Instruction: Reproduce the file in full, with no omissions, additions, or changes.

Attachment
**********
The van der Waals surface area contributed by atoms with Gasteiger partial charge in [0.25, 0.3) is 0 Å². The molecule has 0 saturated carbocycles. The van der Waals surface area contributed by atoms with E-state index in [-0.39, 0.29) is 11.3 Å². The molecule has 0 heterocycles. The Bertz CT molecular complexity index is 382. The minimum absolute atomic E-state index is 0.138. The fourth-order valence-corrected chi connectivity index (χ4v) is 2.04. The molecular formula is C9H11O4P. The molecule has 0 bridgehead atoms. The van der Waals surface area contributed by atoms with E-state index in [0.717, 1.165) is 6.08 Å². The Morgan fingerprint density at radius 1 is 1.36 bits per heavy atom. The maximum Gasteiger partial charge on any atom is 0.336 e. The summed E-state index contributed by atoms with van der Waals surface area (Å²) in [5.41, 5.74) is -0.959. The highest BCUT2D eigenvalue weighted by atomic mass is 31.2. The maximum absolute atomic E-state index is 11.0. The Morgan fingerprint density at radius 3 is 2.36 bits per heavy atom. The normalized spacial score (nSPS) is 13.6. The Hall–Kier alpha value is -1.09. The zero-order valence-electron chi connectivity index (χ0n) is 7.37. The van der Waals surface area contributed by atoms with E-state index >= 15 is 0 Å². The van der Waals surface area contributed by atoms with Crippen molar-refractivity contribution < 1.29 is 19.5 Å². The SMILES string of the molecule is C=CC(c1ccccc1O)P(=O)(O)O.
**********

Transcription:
The van der Waals surface area contributed by atoms with Gasteiger partial charge in [0.25, 0.3) is 0 Å². The molecule has 0 saturated carbocycles. The van der Waals surface area contributed by atoms with E-state index in [-0.39, 0.29) is 11.3 Å². The molecule has 0 heterocycles. The Bertz CT molecular complexity index is 382. The minimum absolute atomic E-state index is 0.138. The fourth-order valence-corrected chi connectivity index (χ4v) is 2.04. The molecular formula is C9H11O4P. The molecule has 0 bridgehead atoms. The van der Waals surface area contributed by atoms with E-state index in [0.717, 1.165) is 6.08 Å². The Morgan fingerprint density at radius 1 is 1.36 bits per heavy atom. The maximum Gasteiger partial charge on any atom is 0.336 e. The summed E-state index contributed by atoms with van der Waals surface area (Å²) in [5.41, 5.74) is -0.959. The highest BCUT2D eigenvalue weighted by atomic mass is 31.2. The maximum absolute atomic E-state index is 11.0. The Morgan fingerprint density at radius 3 is 2.36 bits per heavy atom. The normalized spacial score (nSPS) is 13.6. The Hall–Kier alpha value is -1.09. The zero-order valence-electron chi connectivity index (χ0n) is 7.37. The van der Waals surface area contributed by atoms with E-state index >= 15 is 0 Å². The van der Waals surface area contributed by atoms with Crippen molar-refractivity contribution < 1.29 is 19.5 Å². The SMILES string of the molecule is C=CC(c1ccccc1O)P(=O)(O)O.